The Future of Clinical Trial Workflows
What We Know So Far
It is common that the procedures executed in a clinical trial majorly lack the convenience that is often necessary for the procedure to be carried out successfully. For many, it is a confusing idea given that for these sites to function, they depend on sponsors who can ensure the procedures are performed properly. Having the tools provided to make matters easier and more convenient means data can be of higher quality, and errors are reduced.
Fortunately, companies such as Clinical Ink have designed a new system that makes working in the most complex of trials more efficient. The newly designed Lunexis platform, for example, this technology is designed so that sponsors, site, and patients have input. This involvement means that other obstacles can be avoided.
Read on to explore how the future of clinical trial workflows will be developed in years to come, and the predictions around existing and future technologies.
What Can Change?
One area that can help increase the quality of clinical trial workflows is the use of immersive technologies. They are already useful in helping to distract from pain with direct therapeutic capabilities. For example, applied VR uses the virtual reality platform for “chronic pain as well as acute pain and anxiety experiences for patients.”
From this, there is room for the progression of XR technologies to take on more of a role in trials. The inclusion of XR technology can also facilitate daily operations and lean towards achieving better and more accurate results overall. The results for VR therapy speak for themselves in that a 2017 Cedars-Sinai study showed that VR therapy decreased pain scores in hospitalized patients by 24%. This will only increase in the coming advancements.
XR technology follows that of Clinical Ink’s latest technology: it allows the patient to become more involved. This kind of technology can help explain the condition, the impact on the human body, teach them about the treatment for their conditions and describe any upcoming procedures they might have.
Why XR technology is a hopeful advancement is because the cost to run it is decreasing and is used more on a daily basis through work programs and gaming.
As a patient, you want to be aware of and monitor your health-related data. This was achievable for a lot of people in 2019 with the launch of the Apple Watch Series 4. This device allowed users to be able to monitor their heart rates and look for irregular rhythms.
In the coming years, the use of healthcare electronic health records (EHR) has improved so that they can be accessed directly by patients. In doing so, users will have access to their personal records whenever they like. In return, this feels like their health information is truly theirs. Once this ownership is established, some patients might be more willing to share their data.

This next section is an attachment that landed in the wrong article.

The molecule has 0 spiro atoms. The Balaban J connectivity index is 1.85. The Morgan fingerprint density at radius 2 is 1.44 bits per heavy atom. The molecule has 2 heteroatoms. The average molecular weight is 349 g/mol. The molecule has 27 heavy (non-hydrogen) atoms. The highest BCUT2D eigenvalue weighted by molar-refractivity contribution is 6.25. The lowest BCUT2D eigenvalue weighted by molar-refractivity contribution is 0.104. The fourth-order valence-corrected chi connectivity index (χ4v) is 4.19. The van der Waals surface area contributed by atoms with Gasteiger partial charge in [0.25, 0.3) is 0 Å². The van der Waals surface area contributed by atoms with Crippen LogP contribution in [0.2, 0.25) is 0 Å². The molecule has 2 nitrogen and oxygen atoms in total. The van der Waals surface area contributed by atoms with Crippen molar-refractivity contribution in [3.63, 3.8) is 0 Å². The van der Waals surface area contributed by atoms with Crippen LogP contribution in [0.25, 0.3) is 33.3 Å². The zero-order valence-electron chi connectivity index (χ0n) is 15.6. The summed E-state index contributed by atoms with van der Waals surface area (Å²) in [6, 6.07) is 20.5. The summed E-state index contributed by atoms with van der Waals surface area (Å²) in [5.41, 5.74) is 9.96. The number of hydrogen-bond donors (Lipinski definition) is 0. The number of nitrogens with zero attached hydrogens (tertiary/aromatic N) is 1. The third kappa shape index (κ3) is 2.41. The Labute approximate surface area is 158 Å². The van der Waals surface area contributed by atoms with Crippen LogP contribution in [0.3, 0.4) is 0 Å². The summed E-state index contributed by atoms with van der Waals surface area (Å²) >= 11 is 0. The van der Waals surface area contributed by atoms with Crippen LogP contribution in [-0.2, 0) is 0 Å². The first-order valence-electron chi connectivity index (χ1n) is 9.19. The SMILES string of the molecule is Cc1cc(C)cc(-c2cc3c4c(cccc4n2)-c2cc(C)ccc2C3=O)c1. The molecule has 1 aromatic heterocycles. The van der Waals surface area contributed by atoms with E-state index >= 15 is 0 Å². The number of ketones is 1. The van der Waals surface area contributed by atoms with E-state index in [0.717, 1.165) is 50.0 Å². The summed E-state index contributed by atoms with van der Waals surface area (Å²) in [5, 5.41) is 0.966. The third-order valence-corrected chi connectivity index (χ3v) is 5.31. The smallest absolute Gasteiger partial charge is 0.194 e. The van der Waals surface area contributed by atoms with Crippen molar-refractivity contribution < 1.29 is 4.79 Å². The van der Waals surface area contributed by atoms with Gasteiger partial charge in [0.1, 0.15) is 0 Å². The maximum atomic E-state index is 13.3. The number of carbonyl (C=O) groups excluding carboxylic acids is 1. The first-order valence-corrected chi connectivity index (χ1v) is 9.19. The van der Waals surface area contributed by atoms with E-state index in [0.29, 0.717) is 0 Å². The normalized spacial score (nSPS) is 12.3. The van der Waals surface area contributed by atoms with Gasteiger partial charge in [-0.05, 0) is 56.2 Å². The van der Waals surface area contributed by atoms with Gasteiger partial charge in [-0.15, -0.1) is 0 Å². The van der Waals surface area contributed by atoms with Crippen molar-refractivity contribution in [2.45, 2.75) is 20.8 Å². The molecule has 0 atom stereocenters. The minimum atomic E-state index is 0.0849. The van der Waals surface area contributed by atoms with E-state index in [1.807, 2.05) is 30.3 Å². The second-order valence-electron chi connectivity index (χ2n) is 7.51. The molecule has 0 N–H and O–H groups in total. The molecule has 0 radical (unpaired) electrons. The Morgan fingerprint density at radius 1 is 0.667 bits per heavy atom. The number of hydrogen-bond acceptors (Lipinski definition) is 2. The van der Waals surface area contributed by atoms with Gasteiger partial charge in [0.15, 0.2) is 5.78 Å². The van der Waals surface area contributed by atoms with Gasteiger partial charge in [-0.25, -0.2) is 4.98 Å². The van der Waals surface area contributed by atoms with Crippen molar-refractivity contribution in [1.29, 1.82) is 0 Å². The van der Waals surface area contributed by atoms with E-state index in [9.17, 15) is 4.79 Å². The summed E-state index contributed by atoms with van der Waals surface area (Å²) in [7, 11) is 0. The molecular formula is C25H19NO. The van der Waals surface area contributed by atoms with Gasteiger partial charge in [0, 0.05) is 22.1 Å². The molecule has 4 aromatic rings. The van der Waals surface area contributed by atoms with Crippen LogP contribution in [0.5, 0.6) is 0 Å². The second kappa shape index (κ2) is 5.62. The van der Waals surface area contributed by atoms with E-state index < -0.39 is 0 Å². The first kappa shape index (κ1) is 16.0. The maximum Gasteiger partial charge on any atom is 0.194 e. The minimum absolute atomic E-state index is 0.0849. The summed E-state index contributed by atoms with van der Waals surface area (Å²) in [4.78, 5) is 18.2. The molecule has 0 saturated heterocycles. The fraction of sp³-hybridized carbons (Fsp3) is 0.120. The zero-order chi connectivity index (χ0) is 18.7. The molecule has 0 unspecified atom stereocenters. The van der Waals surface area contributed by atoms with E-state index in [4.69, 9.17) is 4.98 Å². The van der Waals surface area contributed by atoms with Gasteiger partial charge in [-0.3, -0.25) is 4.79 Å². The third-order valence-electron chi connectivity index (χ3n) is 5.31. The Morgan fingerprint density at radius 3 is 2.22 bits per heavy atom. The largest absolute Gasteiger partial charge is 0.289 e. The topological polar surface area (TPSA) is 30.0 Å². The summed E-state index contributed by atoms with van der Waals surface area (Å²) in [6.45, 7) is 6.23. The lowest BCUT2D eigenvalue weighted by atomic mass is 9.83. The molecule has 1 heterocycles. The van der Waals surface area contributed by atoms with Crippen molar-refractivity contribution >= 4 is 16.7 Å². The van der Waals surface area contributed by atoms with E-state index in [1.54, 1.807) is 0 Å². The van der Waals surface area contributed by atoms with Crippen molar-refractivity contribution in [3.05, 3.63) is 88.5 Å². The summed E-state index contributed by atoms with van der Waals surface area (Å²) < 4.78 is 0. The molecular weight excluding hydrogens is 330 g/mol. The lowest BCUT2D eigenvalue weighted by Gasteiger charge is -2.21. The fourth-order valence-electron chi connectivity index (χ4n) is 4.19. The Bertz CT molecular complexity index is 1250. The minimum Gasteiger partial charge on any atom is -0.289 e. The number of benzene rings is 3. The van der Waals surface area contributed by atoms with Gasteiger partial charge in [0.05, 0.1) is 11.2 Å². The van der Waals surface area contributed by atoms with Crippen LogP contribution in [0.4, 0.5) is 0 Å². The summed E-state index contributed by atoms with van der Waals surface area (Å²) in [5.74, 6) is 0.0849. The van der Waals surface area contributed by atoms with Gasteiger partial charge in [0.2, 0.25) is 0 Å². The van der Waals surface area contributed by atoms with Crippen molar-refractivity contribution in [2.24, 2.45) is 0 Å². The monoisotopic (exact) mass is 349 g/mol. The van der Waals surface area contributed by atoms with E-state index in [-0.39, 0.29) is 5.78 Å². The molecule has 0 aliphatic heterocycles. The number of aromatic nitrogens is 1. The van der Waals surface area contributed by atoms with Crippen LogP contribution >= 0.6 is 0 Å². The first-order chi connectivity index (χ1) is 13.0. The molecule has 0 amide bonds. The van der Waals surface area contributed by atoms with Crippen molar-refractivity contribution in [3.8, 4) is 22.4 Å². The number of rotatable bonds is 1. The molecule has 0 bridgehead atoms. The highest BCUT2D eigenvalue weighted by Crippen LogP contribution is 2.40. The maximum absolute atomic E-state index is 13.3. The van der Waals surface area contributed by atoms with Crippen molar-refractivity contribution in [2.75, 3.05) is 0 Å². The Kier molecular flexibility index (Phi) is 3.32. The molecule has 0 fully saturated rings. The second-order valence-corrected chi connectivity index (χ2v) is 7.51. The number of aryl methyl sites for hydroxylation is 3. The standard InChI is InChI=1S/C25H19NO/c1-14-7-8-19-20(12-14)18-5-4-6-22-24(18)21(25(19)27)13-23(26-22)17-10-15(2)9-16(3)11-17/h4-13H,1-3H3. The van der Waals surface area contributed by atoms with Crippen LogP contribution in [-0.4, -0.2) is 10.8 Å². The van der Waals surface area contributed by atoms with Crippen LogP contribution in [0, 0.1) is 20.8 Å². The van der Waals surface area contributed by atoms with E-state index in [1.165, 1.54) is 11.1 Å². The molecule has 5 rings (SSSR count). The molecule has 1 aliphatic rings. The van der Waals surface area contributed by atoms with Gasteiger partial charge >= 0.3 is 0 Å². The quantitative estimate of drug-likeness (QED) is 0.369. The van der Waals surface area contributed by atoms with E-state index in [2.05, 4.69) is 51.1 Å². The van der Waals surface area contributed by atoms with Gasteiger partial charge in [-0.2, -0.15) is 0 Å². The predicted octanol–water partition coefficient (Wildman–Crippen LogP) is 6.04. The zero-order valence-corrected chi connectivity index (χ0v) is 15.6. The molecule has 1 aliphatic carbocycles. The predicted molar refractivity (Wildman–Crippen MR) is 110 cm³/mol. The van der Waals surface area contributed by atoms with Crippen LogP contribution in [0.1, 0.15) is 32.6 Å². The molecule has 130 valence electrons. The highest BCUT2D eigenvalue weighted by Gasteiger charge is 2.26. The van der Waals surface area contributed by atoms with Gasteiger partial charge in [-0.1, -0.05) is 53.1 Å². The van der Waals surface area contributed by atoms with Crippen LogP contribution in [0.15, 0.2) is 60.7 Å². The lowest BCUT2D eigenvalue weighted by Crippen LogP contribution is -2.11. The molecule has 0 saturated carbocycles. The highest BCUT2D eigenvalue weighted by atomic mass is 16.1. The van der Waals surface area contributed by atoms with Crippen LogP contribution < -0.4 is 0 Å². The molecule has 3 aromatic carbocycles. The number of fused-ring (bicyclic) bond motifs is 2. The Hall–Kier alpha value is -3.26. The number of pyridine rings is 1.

Ownership of data and feeling a sense of security and privacy is a relevant topic in all kinds of technology today. In the healthcare environment, this is even more important. Research suggests that this can be overcome and make people feel more comfortable by allowing the distribution of clinical trials data across all in a system. To improve data security, the use of a decentralized data repository will improve this as it will ensure appropriate ownership and privacy. By doing so, it allows a solid foundation for the regulation of online validation of clinical trials and their outcomes.
As well as data, helping with the workflow could be in the introduction and maintenance of stay-at-home trials. Soon, patients having to consistently visit their health clinic will be a thing of the past. How this can be achieved is through device connectivity as well as home delivery advances and the enhancement of virtual communication. One example where this concept thrives is the AOBiome Trial. This was a Phase 2b acne study that was conducted and screened for 372 patients over the course of 12 weeks that required no in-person visits. Compared to traditional trials, this one had the inclusivity present with an increase in non-white patients.
In order for this to work, patient-centered connecting devices are crucial. Connected devices can be anything from XR, virtual assistants, bots, or wearable technology. Through the use of these products, patients’ results and progress can be attained accurately for these virtual appointments. This virtual communication adopted has seen success in other parts of the world. For example: in the United Kingdom, the NHS offers the doctor-at-hand service.
One downside of having these kinds of interactions means that there is a risk of depersonalization. Some patients may not be comfortable with having everything online, and miss the care, support, and trust that they can receive when visiting the doctor’s office.